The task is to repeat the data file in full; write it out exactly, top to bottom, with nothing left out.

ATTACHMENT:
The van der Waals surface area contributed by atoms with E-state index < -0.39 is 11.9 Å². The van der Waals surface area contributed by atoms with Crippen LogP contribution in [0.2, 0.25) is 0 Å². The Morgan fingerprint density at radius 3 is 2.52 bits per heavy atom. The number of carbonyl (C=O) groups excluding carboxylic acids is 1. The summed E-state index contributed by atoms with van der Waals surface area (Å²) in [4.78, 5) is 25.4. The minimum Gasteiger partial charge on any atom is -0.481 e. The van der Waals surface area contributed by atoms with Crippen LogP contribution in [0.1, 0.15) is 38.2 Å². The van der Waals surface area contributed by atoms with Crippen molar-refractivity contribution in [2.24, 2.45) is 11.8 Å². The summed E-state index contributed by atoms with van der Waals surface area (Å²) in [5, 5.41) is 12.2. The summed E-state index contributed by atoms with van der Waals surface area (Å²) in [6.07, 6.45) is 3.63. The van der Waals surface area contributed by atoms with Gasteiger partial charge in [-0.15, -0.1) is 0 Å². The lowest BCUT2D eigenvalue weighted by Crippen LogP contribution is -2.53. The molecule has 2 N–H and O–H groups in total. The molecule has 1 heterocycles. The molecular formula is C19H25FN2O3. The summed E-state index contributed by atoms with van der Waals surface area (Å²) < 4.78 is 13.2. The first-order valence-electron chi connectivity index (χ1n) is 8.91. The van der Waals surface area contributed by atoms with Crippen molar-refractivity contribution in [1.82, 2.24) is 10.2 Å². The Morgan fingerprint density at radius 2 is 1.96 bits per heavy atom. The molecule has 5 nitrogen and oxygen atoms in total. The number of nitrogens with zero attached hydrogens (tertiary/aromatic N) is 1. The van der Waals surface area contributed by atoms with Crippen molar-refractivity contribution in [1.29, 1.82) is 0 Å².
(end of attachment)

The van der Waals surface area contributed by atoms with E-state index < -0.39 is 11.9 Å². The van der Waals surface area contributed by atoms with Crippen LogP contribution in [0.2, 0.25) is 0 Å². The Morgan fingerprint density at radius 3 is 2.52 bits per heavy atom. The number of carbonyl (C=O) groups excluding carboxylic acids is 1. The summed E-state index contributed by atoms with van der Waals surface area (Å²) in [4.78, 5) is 25.4. The minimum Gasteiger partial charge on any atom is -0.481 e. The van der Waals surface area contributed by atoms with Crippen LogP contribution in [0.1, 0.15) is 38.2 Å². The van der Waals surface area contributed by atoms with Crippen molar-refractivity contribution in [2.24, 2.45) is 11.8 Å². The summed E-state index contributed by atoms with van der Waals surface area (Å²) in [5, 5.41) is 12.2. The summed E-state index contributed by atoms with van der Waals surface area (Å²) in [6.07, 6.45) is 3.63. The van der Waals surface area contributed by atoms with Gasteiger partial charge in [-0.15, -0.1) is 0 Å². The lowest BCUT2D eigenvalue weighted by Crippen LogP contribution is -2.53. The molecule has 2 N–H and O–H groups in total. The molecule has 1 heterocycles. The molecular formula is C19H25FN2O3. The summed E-state index contributed by atoms with van der Waals surface area (Å²) < 4.78 is 13.2. The first-order valence-electron chi connectivity index (χ1n) is 8.91. The van der Waals surface area contributed by atoms with Crippen molar-refractivity contribution in [1.82, 2.24) is 10.2 Å². The Morgan fingerprint density at radius 2 is 1.96 bits per heavy atom. The molecule has 5 nitrogen and oxygen atoms in total. The number of nitrogens with zero attached hydrogens (tertiary/aromatic N) is 1. The van der Waals surface area contributed by atoms with Crippen molar-refractivity contribution in [1.29, 1.82) is 0 Å².